“I’m sorry it had to come to you so abruptly,” she said, “but I don’t have the luxury of being kind. You need to understand the danger, and quickly.”
He swallowed. “My father works for Lartech. He does security, he would know about this—”
“He might,” she said. “He might not. Most of the people who work there aren’t involved, or even aware, of any of this. But that’s where it started, and it never really left. I think if you’re honest with yourself, you’ve always suspected that. I’m afraid I don’t know names, so I can’t tell you who to trust. But I would exercise caution.”
“He would never be involved in something like this.”
“If you’re so certain of that, why haven’t you approached him before?”
Aaron didn’t reply. Putting aside his complicated feelings toward his parents and his powers, he needed facts right now, not vindication. “Why now? You said you got this from the break-in at Lartech, but you’re only bringing it to us now that you want something. That’s not the best way to win our trust.”
“It was part of a much larger data grab. It didn’t come to my attention until recently. I’d have brought it to Molly, but she’s proved too hostile and emotional to really listen. I was hoping one of you could have changed her mind.” She took a long sip of her tea and set the empty cup on the table. “You went out to help the girl last night, but they could have just as easily been after you. And they could have taken you, even with your abilities. And don’t think because your Daddy works there, that he could have protected you. It’s possible he doesn’t know anything about it. You would have simply disappeared.”
“We’ve been underestimated before.”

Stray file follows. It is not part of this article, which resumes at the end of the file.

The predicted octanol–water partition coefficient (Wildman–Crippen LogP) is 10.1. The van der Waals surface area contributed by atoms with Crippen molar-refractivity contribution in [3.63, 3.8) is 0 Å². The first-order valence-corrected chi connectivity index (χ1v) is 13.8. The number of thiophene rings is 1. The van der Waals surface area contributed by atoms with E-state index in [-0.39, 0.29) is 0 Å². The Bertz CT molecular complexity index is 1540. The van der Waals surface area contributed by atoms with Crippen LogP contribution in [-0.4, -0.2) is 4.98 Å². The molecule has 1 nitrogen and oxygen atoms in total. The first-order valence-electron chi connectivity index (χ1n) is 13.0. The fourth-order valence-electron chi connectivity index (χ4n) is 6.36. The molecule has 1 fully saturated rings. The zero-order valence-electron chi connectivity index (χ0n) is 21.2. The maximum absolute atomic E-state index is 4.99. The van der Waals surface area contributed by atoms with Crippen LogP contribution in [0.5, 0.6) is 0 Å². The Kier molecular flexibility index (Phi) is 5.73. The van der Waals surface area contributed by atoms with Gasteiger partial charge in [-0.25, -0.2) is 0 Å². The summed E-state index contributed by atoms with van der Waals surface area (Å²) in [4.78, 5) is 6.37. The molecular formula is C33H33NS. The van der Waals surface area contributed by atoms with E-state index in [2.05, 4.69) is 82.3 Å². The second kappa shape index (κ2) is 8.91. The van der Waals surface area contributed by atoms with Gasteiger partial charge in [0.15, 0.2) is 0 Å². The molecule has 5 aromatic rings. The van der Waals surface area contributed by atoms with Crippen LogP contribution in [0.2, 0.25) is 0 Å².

“You’ve been lucky before,” she said. “And whatever reasons they haven’t come after you yet, if they know you have the girl, they will.”
“We don’t have her,” Aaron said. “We cornered her, but she didn’t trust us. She ran.”
Avalon gave him a long penetrating stare, and Aaron had the wild thought that she could read minds, too. But she didn’t contradict him. “Even if you don’t, they may think you do,” she said. “She would be safer with me. All of you would. I won’t waste my time arguing about it, however. That isn’t important. But it is important that we get that blood back. We can get rid of this, too,” she said, pointing at the files.
“So you’re telling me they know who we are and what we can do, and you still think we can break into Lartech.”
“I have resources you don’t,” she said. “And practice at this sort of thing. You help me get what I want, and I can help you erase all of this. We need each other.”
Aaron didn’t respond. He didn’t trust Avalon, but this new information had sent a new panic through him that he wasn’t sure how to cope with. Time. He needed time.
But it seemed Avalon was done talking, for now. She stood and began to gather her coat. “Just think about what I’ve said, Aaron. There’s a car parked outside. The driver will take you anywhere you want to go. Keep the files, look them over. Have Selena, or Codex, whatever you want to call her, look at them too. If you decide to meet, be at the bridge over Coxton Ridge, the one just outside town, tomorrow night at sunset. And please, try not to get my granddaughter in any more trouble.”